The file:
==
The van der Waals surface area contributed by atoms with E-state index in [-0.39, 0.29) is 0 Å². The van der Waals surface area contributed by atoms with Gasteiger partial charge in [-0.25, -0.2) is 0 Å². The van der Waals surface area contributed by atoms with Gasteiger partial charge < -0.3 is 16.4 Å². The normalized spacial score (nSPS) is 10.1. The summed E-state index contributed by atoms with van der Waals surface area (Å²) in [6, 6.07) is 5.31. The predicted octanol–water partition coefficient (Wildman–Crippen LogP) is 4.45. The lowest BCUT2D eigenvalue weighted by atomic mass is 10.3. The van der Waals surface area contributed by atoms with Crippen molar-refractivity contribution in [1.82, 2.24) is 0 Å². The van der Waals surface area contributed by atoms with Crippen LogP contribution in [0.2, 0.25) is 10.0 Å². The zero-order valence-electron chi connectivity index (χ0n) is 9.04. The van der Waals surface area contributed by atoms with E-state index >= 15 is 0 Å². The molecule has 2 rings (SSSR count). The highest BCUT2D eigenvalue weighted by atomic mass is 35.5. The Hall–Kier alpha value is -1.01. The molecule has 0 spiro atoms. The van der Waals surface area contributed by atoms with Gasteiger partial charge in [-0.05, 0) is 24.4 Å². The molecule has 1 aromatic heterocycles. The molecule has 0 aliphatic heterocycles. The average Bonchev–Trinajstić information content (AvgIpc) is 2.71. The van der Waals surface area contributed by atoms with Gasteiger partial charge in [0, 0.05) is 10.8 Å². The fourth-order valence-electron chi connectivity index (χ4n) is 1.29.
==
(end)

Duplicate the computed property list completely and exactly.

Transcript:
The van der Waals surface area contributed by atoms with E-state index in [-0.39, 0.29) is 0 Å². The van der Waals surface area contributed by atoms with Gasteiger partial charge in [-0.25, -0.2) is 0 Å². The van der Waals surface area contributed by atoms with Gasteiger partial charge < -0.3 is 16.4 Å². The normalized spacial score (nSPS) is 10.1. The summed E-state index contributed by atoms with van der Waals surface area (Å²) in [6, 6.07) is 5.31. The predicted octanol–water partition coefficient (Wildman–Crippen LogP) is 4.45. The lowest BCUT2D eigenvalue weighted by atomic mass is 10.3. The van der Waals surface area contributed by atoms with Crippen molar-refractivity contribution in [1.82, 2.24) is 0 Å². The van der Waals surface area contributed by atoms with Crippen LogP contribution in [0.2, 0.25) is 10.0 Å². The zero-order valence-electron chi connectivity index (χ0n) is 9.04. The van der Waals surface area contributed by atoms with E-state index >= 15 is 0 Å². The molecule has 2 rings (SSSR count). The highest BCUT2D eigenvalue weighted by atomic mass is 35.5. The Hall–Kier alpha value is -1.01. The molecule has 0 spiro atoms. The van der Waals surface area contributed by atoms with Gasteiger partial charge in [-0.05, 0) is 24.4 Å². The molecule has 1 aromatic heterocycles. The molecule has 0 aliphatic heterocycles. The average Bonchev–Trinajstić information content (AvgIpc) is 2.71. The van der Waals surface area contributed by atoms with Gasteiger partial charge in [0, 0.05) is 10.8 Å². The fourth-order valence-electron chi connectivity index (χ4n) is 1.29.